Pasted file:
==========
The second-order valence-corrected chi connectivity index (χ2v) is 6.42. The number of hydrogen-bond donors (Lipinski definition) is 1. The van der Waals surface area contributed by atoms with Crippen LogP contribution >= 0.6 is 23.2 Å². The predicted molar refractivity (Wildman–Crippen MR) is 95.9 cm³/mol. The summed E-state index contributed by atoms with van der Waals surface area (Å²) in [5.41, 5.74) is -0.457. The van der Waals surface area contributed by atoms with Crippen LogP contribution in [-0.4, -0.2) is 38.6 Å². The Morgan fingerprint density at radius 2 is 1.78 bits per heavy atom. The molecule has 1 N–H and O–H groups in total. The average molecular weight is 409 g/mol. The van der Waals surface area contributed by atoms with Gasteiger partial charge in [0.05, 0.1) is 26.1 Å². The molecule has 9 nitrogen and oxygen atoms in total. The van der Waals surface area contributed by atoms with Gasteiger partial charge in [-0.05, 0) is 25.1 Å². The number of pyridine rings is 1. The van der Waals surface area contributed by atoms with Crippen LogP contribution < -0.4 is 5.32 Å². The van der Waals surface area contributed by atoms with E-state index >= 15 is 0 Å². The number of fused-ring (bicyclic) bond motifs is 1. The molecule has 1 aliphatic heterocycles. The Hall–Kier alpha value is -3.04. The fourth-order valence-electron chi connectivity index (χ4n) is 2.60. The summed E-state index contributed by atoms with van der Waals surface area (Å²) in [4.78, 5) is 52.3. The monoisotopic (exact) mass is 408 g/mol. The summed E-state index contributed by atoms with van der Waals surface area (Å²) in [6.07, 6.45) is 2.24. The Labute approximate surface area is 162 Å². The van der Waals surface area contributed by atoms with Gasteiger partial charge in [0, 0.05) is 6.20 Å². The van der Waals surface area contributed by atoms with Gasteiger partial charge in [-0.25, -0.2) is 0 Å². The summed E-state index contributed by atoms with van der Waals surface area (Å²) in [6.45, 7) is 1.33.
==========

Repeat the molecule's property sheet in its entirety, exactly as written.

The second-order valence-corrected chi connectivity index (χ2v) is 6.42. The number of hydrogen-bond donors (Lipinski definition) is 1. The van der Waals surface area contributed by atoms with Crippen LogP contribution >= 0.6 is 23.2 Å². The predicted molar refractivity (Wildman–Crippen MR) is 95.9 cm³/mol. The summed E-state index contributed by atoms with van der Waals surface area (Å²) in [5.41, 5.74) is -0.457. The van der Waals surface area contributed by atoms with Crippen LogP contribution in [-0.4, -0.2) is 38.6 Å². The Morgan fingerprint density at radius 2 is 1.78 bits per heavy atom. The molecule has 1 N–H and O–H groups in total. The average molecular weight is 409 g/mol. The van der Waals surface area contributed by atoms with Gasteiger partial charge in [0.05, 0.1) is 26.1 Å². The molecule has 9 nitrogen and oxygen atoms in total. The van der Waals surface area contributed by atoms with Gasteiger partial charge in [-0.05, 0) is 25.1 Å². The number of pyridine rings is 1. The van der Waals surface area contributed by atoms with Crippen LogP contribution < -0.4 is 5.32 Å². The van der Waals surface area contributed by atoms with E-state index >= 15 is 0 Å². The number of fused-ring (bicyclic) bond motifs is 1. The molecule has 1 aliphatic heterocycles. The Hall–Kier alpha value is -3.04. The fourth-order valence-electron chi connectivity index (χ4n) is 2.60. The summed E-state index contributed by atoms with van der Waals surface area (Å²) in [4.78, 5) is 52.3. The monoisotopic (exact) mass is 408 g/mol. The summed E-state index contributed by atoms with van der Waals surface area (Å²) in [6.07, 6.45) is 2.24. The Labute approximate surface area is 162 Å². The van der Waals surface area contributed by atoms with Gasteiger partial charge in [0, 0.05) is 6.20 Å². The van der Waals surface area contributed by atoms with Gasteiger partial charge in [-0.25, -0.2) is 0 Å². The summed E-state index contributed by atoms with van der Waals surface area (Å²) in [6.45, 7) is 1.33.